Editor's Note: As the world commemorates the 70th anniversary of the start of the Korean War, the Center for the National Interest’s Korean Studies team decided to ask dozens of the world’s top experts a simple question: Do you believe that the Korean War will finally come to an end before its next major anniversary in 2025? The below piece is an answer to that question. Please click here to see even more perspectives on this important topic.
This year marks the 70th anniversary of the start of the Korean War, a conflict that has outlived most who fought in it. The average age of the Korean War veteran who fought alongside the United Nations is 88. Dubbed a “police action” by President Harry Truman, the Korean War was not as light-touch as its legal name might suggest. Five million soldiers and civilians died, of which nearly 40,000 Americans died and more than 100,000 were wounded. Today, 28,500 U.S. troops remain stationed in South Korea, and the threat of the war resuming looms over 76 million Korean people on both sides of the 38th parallel.
Bookended by World War II and the Vietnam War, the Korean War is commonly referred to as the “Forgotten War.” But its legacy has been deeply consequential, not just for veterans who fought in the conflict but for American foreign policy. As the originator of endless war, the Korean War marked the beginning of an untransparent U.S. foreign policy and the revitalization of the national security state post-World War II.
Importantly, there are growing signs that public opinion is moving away from open-ended conflicts, as seen in the public opinion poll supporting President Trump’s decision to withdraw U.S. troops from Syria. In April 2020, a poll conducted by Concerned Veterans for America found that 73% of veterans support a full withdrawal of American military forces from Afghanistan, up from 60% last year. And in May, 51 groups, including the Quincy Institute, called on Vice President Biden to “end our endless wars and adopt a new approach to international relations.” If these calls continue, it is possible that five years from now, the Korean War will finally have ended, at least for America's side in the form of a presidential declaration, with a multilateral peace treaty underway.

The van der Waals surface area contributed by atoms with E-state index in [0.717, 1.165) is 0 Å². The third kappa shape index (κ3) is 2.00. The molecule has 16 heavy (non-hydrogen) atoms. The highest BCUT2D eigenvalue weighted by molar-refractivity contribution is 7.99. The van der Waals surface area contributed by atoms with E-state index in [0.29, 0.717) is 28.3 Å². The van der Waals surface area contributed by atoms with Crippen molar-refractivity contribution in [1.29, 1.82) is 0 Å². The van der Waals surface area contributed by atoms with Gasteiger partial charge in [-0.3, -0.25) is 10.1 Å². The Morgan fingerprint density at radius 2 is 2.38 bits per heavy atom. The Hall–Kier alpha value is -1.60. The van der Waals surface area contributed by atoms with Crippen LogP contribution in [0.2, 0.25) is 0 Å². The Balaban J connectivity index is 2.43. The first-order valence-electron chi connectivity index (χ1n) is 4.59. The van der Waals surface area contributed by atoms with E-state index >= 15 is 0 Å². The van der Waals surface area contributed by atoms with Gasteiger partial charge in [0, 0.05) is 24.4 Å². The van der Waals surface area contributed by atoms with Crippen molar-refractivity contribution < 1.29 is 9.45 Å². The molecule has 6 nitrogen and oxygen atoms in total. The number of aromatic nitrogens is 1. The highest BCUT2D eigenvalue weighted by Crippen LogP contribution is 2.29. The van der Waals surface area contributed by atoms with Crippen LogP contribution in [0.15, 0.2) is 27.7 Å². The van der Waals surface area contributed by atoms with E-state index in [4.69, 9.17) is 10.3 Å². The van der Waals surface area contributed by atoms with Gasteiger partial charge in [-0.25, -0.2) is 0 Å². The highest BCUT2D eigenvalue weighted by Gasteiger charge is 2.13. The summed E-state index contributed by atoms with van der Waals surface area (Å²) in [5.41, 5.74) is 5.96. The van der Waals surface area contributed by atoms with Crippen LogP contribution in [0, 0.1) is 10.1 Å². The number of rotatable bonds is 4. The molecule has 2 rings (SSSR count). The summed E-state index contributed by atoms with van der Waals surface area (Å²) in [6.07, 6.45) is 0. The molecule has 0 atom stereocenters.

For this to happen, the foreign policy elite in Washington must feel compelled to change. The notion that somehow the United States alone can provide security in East Asia is outdated and counterproductive. Unfortunately, this is still a widely shared view among the establishment, which cuts across partisan lines. In 2025, whether a Republican or a Democrat controls the White House will matter less than the American public’s perception of endless wars and how elected officials in Congress are held accountable for sending American troops overseas.
The United States is not equipped to solve every global problem. No nation is. In the case of the Korean War, our failure to close that chapter of history has allowed mistrust to fester for so long that détente seems impossible, despite the fact that lowering tensions would protect U.S. interests in the region better than the status quo. Ending the seven-decades long conflict could help transform the security environment in Northeast Asia as well as usher more progress in areas of mutual concern, such as public health and climate change.
To get there, saner voices must prevail. One needs to look no further than John Bolton’s book where he reportedly downplayed North Korea’s offer to dismantle the Yongbyon nuclear facility to grasp the importance that experts, rather than ideological political appointees, manage U.S. interests abroad. Summits are important, but so are smart engagement and experienced diplomacy. In times of pandemics and economic hardship at home, a grand strategy of global military primacy, or “Liberal Hegemony,” no longer makes sense, least of all on the Korean Peninsula, home to one of the wealthiest countries in the world. A more restrained foreign policy based on pragmatism and cooperation could lead to the closing of this chapter of American warfare and better safeguarding of the United States' fundamental strategic interests in Asia.
Jessica J. Lee is a Senior Research Fellow in the East Asia Program at the Quincy Institute for Responsible Statecraft.